Assignment 1: Exploring CS6460 (Spring 2019)
This week, your assignment is to explore the work that has been done in this class in the past, and start brainstorming the work you’d like to do this semester.
What to Do
In the Files page of Canvas, you’ll find the Past Project Archive, an archive of final projects and presentations from previous semesters of this class. You’ll also find a spreadsheet that gives some information to explore the library. Or, you can use Kirk Brunson’s EdTech project from to browse our archive of past projects. Generally, each project will have a presentation and a paper.
Peruse some of the old class projects. Select a few at random to give you a scope of the possibilities. For each one, you might choose to watch the presentation, or you might choose to read sections of the paper. You won’t need to read all of every paper: generally it’s sufficient to read the abstract, introduction, and conclusion sections, then read the rest of the paper only if you’re still interested. Your goal is to get a picture of the kinds of projects that have been done in the past: you don’t need to know each project worked.
After perusing some random projects, you can use a keyword search (either in Kirk Brunson’s tool or in the spreadsheet) to find projects that touch on your interests. If you don’t already have some particular interests in EdTech, see which projects catch your eye early on, then search for more like those.
To be adequately prepared to start working on the assignment, you’ll likely want to peruse 20 to 30 past projects. You’ll likely only need to spend on average 10 minutes on each: some you’ll flip through in as little as 5 minutes, while some that catch your eye may need 20 to 30 minutes.
What to Submit
From the projects that you perused, select the three projects that you find most interesting. If you perused some very similar projects, you can group them together and talk about them as one. For each project, share its title and semester (and a link, if you’re using Kirk’s library). Then, briefly summarize the project: who were the students? What did they do? What did they build, and why? Or, what did they investigate, and why? What were their findings or results? Then, briefly give your thoughts on the project: why do you find it interesting? What opportunities for further work do you think there might be?
The main goal of this assignment is to help acquaint you with the class and its goals; after all, you’ll finish the class by assembling a paper and presentation just like the ones you see in the library. This project also serves as an introduction to the breadth of the educational technology space: just in browsing the spreadsheet, you’ll see the massive number of different projects and efforts going on within this space.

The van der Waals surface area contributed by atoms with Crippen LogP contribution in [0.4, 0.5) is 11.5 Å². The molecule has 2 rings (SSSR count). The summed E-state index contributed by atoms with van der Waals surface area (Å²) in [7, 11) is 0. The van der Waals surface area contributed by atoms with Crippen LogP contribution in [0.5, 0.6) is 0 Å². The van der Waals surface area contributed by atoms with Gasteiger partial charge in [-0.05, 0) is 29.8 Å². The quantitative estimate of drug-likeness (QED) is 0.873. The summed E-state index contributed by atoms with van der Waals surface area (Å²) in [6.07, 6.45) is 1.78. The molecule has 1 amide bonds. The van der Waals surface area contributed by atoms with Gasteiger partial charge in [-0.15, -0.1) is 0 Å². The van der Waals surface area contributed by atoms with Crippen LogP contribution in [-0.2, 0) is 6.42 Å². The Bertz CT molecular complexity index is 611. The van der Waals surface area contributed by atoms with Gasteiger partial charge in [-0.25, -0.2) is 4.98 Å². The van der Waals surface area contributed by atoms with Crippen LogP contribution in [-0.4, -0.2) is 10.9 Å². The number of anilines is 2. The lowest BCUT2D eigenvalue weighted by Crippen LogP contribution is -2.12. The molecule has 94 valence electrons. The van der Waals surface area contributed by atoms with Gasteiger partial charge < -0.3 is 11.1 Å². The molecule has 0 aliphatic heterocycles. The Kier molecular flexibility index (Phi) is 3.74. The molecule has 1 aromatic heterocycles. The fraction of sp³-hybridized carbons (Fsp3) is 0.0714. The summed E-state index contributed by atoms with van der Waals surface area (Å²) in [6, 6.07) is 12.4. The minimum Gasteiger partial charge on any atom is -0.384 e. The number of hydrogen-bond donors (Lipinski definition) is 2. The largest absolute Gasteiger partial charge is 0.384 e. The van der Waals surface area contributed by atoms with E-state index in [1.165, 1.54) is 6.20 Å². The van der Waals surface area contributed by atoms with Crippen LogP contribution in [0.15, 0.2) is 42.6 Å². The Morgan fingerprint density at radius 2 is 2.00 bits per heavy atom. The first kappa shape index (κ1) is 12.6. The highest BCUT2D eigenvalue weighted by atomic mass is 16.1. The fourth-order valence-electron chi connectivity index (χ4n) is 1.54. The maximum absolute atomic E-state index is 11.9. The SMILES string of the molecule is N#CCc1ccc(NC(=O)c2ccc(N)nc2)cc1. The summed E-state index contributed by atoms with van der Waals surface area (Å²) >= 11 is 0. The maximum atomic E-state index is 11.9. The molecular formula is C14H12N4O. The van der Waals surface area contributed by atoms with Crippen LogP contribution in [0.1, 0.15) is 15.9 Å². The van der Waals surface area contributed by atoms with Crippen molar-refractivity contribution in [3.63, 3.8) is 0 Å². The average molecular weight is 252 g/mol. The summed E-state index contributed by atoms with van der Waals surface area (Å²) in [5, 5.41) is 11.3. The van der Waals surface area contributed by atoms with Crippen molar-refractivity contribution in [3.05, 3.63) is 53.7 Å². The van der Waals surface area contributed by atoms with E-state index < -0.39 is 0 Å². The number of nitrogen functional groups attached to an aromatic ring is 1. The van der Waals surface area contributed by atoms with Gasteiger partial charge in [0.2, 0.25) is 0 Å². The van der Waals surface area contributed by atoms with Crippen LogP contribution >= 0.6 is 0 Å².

Your writing is expected to be semi-formal: it is acceptable to use personal pronouns, share your own anecdotes or perspectives, and provide your personal history to explain your interests. However, your writing should be well-organized, grammatically sound, and cleanly formatted.
Assignments should be submitted to the corresponding assignment submission page in Canvas. You should submit a single PDF for this assignment. This PDF will be ported over to Peer Feedback for peer review by your classmates. If your assignment involves things (like videos, working software prototypes, etc.) that cannot be provided in PDF, you should provide them separately (through OneDrive, Google Drive, Dropbox, etc.) and submit a PDF that links to or otherwise describes how to access that material.
This is an individual assignment. Even if you already plan to work on a team for the project, this assignment should still be completed individually.
Late work is not accepted without advanced agreement except in cases of medical or family emergencies. In the case of such an emergency, please contact the Dean of Students.
As with all assignments in this class, this assignment will be graded on an 11-point scale (0 to 10), in accordance with the grading policy outlined in the syllabus. If your deliverable receives a 9 or below, you may revise and resubmit it once within two weeks of the original due date or one week of receiving a grade, whichever is later. Resubmissions may receive up to a 9. Note that this should not be treated as a de facto free pass to submit sorely lacking work initially; we reserve the right to deny resubmission or grade a resubmission more harshly if we perceive the original submission was lacking in earnest effort.
After submission, your assignment will be ported to Peer Feedback for review by your mentor and classmates. Grading is not the primary function of this peer review process; the primary function is simply to give you the opportunity to read and comment on your classmates’ ideas. All grades will come from the mentors alone.
You will typically be assigned four classmates to review. You receive 1.5 participation points for completing a peer review by the end of the day Thursday; 1.0 for completing a peer review by the end of the day Sunday; and 0.5 for completing it after Sunday but before the end of the semester. For more details, see the participation policy.